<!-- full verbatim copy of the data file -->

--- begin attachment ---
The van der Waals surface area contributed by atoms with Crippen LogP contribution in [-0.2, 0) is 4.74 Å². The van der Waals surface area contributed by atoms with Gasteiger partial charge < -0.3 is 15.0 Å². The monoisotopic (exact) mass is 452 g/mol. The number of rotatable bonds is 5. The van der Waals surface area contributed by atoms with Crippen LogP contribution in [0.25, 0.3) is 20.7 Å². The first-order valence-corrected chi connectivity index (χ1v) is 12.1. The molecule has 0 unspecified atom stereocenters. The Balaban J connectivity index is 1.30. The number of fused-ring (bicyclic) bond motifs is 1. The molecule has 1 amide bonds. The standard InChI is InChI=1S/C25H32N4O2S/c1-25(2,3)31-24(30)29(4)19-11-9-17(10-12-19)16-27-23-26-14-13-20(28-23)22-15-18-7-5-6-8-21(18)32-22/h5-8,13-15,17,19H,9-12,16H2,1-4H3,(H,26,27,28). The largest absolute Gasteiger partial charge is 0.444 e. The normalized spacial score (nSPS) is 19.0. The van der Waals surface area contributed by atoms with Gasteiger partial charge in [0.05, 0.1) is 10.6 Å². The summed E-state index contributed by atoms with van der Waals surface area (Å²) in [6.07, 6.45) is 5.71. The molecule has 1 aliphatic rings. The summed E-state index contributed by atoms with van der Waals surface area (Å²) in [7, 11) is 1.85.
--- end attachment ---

The van der Waals surface area contributed by atoms with Crippen LogP contribution in [-0.2, 0) is 4.74 Å². The van der Waals surface area contributed by atoms with Gasteiger partial charge < -0.3 is 15.0 Å². The monoisotopic (exact) mass is 452 g/mol. The number of rotatable bonds is 5. The van der Waals surface area contributed by atoms with Crippen LogP contribution in [0.25, 0.3) is 20.7 Å². The first-order valence-corrected chi connectivity index (χ1v) is 12.1. The molecule has 0 unspecified atom stereocenters. The Balaban J connectivity index is 1.30. The number of fused-ring (bicyclic) bond motifs is 1. The molecule has 1 amide bonds. The standard InChI is InChI=1S/C25H32N4O2S/c1-25(2,3)31-24(30)29(4)19-11-9-17(10-12-19)16-27-23-26-14-13-20(28-23)22-15-18-7-5-6-8-21(18)32-22/h5-8,13-15,17,19H,9-12,16H2,1-4H3,(H,26,27,28). The largest absolute Gasteiger partial charge is 0.444 e. The normalized spacial score (nSPS) is 19.0. The van der Waals surface area contributed by atoms with Gasteiger partial charge in [0.05, 0.1) is 10.6 Å². The summed E-state index contributed by atoms with van der Waals surface area (Å²) in [6.07, 6.45) is 5.71. The molecule has 1 aliphatic rings. The summed E-state index contributed by atoms with van der Waals surface area (Å²) in [7, 11) is 1.85.